Trevena, Inc. (NASDAQ:TRVN) today announced positive results from its Phase 1 trial of TRV734, which Trevena is developing with the goal of providing improved analgesia while avoiding gastrointestinal and respiratory side effects typically associated with opioids. The study tested single ascending doses and the relative bioavailability of oral TRV734 in healthy subjects, and demonstrated that TRV734 is pharmacologically active at a range of safe and well-tolerated doses. The data suggest that TRV734 provides dose-related exposure, speed of onset, and duration of action suitable for treating moderate-to-severe acute pain.
"This trial showed that TRV734 is orally bioavailable and produces central nervous system activity consistent with analgesia, at doses that are safe and generally well-tolerated," said David Soergel, M.D., senior vice president, clinical development. "We identified an active dose range that was very well tolerated, supporting our belief that TRV734 could present a superior therapeutic profile compared to currently prescribed opioids."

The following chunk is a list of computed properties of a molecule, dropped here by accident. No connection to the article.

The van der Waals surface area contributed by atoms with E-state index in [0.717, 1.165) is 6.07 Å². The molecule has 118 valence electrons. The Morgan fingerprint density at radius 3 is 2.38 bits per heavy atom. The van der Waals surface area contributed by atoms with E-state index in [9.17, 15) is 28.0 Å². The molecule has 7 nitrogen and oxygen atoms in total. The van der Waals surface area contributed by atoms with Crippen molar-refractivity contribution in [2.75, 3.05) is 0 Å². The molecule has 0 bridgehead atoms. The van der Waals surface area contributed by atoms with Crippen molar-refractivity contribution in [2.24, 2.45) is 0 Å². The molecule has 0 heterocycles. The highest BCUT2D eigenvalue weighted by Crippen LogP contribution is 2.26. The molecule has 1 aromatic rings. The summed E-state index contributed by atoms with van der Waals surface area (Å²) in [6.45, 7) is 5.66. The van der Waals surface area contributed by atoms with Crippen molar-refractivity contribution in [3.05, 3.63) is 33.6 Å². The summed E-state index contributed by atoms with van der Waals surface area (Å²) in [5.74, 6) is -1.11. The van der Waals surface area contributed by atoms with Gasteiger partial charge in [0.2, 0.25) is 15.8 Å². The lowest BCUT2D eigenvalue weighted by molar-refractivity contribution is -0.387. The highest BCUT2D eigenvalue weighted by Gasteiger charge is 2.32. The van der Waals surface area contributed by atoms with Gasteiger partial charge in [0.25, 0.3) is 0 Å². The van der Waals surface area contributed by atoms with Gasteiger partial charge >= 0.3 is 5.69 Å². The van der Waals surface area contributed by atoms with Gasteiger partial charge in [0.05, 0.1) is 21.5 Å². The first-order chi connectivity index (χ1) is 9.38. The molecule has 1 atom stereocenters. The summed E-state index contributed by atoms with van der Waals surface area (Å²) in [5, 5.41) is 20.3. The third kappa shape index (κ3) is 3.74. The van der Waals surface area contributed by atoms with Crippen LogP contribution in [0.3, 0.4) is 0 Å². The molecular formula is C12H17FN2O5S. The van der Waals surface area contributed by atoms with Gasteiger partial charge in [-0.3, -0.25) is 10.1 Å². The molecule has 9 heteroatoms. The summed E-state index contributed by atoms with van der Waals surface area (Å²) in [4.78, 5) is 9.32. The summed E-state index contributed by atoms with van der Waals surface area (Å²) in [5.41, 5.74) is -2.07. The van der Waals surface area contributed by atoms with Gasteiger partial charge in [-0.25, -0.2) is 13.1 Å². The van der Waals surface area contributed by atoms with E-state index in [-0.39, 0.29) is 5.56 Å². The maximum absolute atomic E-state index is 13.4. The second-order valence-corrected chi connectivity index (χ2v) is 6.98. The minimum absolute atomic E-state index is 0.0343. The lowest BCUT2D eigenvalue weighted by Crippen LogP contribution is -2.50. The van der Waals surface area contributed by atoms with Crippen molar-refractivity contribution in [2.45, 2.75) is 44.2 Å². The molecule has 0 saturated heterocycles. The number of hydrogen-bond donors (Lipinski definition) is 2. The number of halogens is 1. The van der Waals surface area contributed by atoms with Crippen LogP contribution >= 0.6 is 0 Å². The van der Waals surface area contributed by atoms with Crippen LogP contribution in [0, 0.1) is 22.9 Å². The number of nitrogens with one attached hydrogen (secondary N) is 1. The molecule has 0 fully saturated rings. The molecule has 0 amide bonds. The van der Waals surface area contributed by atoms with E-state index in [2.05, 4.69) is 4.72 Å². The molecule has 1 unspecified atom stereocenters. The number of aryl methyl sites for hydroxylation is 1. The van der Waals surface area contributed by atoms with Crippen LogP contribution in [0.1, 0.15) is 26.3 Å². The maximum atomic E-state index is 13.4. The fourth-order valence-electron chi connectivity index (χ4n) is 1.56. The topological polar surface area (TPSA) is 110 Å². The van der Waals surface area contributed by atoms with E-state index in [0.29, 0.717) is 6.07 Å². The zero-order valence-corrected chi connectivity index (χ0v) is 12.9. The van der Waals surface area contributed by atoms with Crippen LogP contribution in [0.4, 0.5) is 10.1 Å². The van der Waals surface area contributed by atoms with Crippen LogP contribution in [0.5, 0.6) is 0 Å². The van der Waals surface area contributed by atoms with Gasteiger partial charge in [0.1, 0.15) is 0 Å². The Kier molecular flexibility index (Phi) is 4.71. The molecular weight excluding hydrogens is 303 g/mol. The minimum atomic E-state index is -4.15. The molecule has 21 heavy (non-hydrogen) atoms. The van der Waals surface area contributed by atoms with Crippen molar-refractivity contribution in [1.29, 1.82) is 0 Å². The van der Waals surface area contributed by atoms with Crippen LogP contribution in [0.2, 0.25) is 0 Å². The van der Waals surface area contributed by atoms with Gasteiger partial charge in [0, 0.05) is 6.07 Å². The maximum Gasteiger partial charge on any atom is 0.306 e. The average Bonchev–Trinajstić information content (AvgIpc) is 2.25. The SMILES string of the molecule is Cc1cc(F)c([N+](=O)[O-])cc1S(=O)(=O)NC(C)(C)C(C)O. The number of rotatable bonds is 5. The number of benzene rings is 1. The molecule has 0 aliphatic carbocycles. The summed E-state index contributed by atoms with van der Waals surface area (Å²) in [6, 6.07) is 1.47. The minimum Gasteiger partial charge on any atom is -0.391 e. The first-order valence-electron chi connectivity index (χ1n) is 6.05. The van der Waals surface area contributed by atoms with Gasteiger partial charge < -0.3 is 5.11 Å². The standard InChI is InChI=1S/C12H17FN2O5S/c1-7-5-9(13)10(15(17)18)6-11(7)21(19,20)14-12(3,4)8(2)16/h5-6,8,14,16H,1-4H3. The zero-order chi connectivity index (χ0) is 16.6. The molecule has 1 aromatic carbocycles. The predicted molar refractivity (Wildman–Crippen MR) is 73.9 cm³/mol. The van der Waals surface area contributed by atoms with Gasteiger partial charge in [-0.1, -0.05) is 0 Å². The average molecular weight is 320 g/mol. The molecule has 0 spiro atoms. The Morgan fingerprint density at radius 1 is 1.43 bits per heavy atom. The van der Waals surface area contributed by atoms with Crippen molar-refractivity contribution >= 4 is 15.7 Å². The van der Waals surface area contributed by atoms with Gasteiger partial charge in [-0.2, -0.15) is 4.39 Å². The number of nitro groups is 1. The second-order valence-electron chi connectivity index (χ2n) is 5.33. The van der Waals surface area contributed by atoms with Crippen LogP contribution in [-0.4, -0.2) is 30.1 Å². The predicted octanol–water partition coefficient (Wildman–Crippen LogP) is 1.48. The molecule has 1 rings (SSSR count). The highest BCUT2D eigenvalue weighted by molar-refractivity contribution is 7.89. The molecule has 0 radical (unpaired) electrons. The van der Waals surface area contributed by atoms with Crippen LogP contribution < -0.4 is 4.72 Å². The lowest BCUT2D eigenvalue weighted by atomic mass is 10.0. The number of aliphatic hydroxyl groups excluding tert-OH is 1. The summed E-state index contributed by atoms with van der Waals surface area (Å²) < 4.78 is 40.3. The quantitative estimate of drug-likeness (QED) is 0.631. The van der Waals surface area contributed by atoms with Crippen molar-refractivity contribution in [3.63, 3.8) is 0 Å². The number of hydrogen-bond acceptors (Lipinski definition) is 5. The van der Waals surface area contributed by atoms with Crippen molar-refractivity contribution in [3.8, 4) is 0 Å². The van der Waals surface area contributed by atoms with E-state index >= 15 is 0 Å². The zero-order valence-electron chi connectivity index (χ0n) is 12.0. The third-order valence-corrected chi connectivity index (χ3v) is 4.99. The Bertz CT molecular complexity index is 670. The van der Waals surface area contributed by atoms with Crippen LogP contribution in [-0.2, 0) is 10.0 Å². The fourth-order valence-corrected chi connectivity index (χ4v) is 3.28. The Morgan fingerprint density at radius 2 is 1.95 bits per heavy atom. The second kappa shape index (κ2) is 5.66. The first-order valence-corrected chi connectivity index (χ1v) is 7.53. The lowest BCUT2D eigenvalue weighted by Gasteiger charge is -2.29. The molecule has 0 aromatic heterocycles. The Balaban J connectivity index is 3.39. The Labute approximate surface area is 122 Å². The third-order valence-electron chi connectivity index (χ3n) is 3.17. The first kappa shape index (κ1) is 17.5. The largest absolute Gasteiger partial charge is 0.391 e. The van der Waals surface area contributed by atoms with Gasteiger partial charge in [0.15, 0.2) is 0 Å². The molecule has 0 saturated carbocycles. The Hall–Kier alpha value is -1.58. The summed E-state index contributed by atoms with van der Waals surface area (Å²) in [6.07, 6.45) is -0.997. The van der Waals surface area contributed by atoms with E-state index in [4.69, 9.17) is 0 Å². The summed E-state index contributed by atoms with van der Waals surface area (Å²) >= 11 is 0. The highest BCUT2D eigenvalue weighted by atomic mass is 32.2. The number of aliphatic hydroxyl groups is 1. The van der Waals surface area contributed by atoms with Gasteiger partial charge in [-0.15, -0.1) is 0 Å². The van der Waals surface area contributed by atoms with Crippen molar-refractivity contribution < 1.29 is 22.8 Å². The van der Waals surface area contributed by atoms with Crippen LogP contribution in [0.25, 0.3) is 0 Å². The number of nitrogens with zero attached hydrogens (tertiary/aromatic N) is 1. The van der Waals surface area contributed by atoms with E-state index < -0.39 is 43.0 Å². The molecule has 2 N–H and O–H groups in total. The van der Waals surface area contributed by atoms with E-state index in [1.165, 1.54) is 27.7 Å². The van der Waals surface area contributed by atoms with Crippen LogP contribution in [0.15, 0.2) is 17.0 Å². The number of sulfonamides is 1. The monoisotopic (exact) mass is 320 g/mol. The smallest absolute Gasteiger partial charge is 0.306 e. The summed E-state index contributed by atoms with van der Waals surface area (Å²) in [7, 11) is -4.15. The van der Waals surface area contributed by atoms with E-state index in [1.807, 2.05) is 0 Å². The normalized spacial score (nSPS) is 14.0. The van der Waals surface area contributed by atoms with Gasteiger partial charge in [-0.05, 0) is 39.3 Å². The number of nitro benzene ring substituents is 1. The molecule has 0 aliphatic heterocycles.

Highlights of the two-part trial involving a total of 76 healthy subjects include:
- Dose-related increases in plasma concentrations, with peak plasma concentrations reached approximately one hour after dosing and a terminal half life consistent with use for treating acute pain.
- Pupil constriction indicative of analgesia observed at doses of 80 mg and higher, and mild-to-moderate adverse effects reported at the maximum explored dose of 250 mg. This suggests that the analgesic efficacy of TRV734 may be separable from opioid-related adverse effects.
- No clinically significant changes in vital signs, laboratory values or ECG parameters, and no severe or serious adverse events reported.
"These results are highly encouraging and provide a path towards Phase 2 clinical studies of this molecule," said Maxine Gowen, Ph.D., president and chief executive officer. "In addition, the data further validate the shared mechanism of action of TRV734 and TRV130, and underscore the potential for these agents to provide prescribers and patients with new and differentiated treatment options in both hospital and outpatient settings."